BEZOS VS BRANSON: THE BATTLE OF THE BILLIONAIRES (PART TWO)
Ahead of Virgin Galactic’s launch, the company copped some flack from the official Blue Origin Twitter account.
While Sir Richard’s craft maxes out at an altitude of 50 miles – the edge of space as defined by Nasa – Bezos’s tops the so-called Karman Line.
That’s the internationally recognised boundary of space about 62 miles above Earth.
In a tweet on July 9, Blue Origin dismissed Unity as nothing more than a “high altitude airplane” that doesn’t even technically reach space.
Speaking to The Sun last week following his successful spaceflight, Sir Ricard shot back.
He said his response to Blue Origin’s remarks was to “simply ignore them”.
“I have my astronaut wings,” Sir Richard said. “Nasa, who are the global authority on this, have always recognised 50 miles as the boundary of space. These are the rules we work under.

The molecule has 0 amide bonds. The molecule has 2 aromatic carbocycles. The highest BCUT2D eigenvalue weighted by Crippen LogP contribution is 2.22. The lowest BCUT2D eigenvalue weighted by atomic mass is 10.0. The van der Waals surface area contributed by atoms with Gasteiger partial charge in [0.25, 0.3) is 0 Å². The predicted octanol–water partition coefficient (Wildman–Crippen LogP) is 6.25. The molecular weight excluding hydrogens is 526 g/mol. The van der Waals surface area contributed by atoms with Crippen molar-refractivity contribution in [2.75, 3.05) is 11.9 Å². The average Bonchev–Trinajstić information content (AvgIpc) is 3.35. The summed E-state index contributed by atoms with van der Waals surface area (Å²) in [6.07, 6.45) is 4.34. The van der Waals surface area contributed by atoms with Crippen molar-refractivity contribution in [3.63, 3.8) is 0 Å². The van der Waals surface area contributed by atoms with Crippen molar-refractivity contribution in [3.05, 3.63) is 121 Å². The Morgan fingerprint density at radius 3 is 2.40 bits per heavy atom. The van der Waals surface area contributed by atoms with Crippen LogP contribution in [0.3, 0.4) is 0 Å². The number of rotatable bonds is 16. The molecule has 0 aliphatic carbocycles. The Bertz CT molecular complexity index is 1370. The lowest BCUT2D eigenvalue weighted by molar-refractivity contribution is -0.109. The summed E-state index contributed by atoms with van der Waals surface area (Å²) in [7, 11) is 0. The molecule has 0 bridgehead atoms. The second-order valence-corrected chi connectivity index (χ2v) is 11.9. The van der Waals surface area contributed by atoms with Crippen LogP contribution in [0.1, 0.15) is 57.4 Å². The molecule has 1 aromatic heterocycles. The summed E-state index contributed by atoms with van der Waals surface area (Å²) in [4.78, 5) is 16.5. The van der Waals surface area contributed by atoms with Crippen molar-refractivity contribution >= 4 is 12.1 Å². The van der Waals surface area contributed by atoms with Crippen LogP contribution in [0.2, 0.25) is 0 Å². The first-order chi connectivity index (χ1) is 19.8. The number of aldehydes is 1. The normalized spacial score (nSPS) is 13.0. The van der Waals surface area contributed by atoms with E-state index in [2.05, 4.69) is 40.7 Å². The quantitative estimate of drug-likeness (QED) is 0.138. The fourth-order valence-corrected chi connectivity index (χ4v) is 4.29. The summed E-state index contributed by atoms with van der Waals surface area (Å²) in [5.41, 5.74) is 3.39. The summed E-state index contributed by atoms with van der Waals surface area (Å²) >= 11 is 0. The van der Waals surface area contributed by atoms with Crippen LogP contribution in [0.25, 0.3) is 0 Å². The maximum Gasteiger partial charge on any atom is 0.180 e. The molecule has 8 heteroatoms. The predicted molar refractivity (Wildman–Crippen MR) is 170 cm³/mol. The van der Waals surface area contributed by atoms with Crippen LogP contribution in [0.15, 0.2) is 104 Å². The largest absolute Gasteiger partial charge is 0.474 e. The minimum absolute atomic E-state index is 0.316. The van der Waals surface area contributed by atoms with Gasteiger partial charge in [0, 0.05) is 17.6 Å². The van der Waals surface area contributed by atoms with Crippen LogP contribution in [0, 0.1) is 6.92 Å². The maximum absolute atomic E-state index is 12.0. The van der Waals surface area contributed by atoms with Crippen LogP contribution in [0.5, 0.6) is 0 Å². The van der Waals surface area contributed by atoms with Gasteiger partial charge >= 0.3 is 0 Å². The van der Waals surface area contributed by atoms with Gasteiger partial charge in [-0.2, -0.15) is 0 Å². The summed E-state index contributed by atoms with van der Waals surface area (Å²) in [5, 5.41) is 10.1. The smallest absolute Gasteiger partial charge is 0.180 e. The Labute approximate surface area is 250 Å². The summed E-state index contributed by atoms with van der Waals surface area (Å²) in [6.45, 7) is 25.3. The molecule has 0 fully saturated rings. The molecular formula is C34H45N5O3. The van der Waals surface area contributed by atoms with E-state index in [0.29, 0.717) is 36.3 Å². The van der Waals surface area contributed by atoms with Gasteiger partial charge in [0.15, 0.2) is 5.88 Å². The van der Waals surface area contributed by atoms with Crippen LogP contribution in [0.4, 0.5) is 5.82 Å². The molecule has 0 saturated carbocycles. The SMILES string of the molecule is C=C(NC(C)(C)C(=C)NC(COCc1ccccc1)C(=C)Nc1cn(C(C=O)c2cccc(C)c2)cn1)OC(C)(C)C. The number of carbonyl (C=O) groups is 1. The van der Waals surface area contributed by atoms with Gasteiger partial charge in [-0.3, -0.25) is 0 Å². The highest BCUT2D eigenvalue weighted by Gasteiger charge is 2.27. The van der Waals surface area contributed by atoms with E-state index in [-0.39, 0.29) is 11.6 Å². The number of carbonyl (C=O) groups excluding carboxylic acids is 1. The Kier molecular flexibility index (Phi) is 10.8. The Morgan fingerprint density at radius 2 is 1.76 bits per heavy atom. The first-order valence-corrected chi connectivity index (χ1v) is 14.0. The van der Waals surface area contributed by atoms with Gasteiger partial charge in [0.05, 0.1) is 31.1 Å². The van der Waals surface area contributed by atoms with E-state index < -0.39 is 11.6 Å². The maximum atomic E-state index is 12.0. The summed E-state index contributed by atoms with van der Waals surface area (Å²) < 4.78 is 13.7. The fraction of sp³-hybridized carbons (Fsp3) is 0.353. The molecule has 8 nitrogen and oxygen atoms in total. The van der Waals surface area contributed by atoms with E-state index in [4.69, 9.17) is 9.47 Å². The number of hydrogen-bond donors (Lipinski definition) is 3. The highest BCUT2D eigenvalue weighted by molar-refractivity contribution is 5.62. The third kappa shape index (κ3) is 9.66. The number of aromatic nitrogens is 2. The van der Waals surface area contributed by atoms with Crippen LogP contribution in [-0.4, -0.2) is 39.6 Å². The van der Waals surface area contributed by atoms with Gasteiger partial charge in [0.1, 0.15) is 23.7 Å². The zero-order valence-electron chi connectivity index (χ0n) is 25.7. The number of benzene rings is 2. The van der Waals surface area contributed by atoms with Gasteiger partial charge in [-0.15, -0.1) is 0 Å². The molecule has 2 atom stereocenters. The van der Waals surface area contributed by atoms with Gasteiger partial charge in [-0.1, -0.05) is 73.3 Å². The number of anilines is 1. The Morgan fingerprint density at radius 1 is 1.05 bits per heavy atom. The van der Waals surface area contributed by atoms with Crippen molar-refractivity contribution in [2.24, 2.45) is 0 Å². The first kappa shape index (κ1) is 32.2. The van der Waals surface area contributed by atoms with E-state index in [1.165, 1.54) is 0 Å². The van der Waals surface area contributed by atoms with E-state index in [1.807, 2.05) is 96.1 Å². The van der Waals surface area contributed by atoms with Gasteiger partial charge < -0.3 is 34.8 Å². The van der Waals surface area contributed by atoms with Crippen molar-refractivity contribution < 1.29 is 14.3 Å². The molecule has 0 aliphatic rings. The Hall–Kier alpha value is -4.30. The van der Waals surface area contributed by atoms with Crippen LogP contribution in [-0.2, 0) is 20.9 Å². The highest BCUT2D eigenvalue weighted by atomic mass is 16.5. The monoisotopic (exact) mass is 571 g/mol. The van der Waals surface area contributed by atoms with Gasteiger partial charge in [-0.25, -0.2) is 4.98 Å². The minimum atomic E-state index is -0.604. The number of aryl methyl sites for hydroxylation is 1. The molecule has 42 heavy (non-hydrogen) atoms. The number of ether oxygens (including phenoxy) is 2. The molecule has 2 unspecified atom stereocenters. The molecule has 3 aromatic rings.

“Blue Origin’s initial spaceship may do a handful or two handfuls of seconds more in space than us, but our future spaceship will do the same.”
He added: “It really makes no difference to the overall experience that people have.
“I think if anybody looks at the pictures taken during the mission, they will see that we were firmly in space.”
Asked on Monday about the race with Branson, Bezos said: “There’s one person who was the first person in space, his name was [Russian cosmonaut] Yuri Gagarin, and that happened a long time ago.
“I think I’m number 570 or something, that’s where we are on this list, so this isn’t a competition, this is about building a road to space so that future generations can do incredible things there.”
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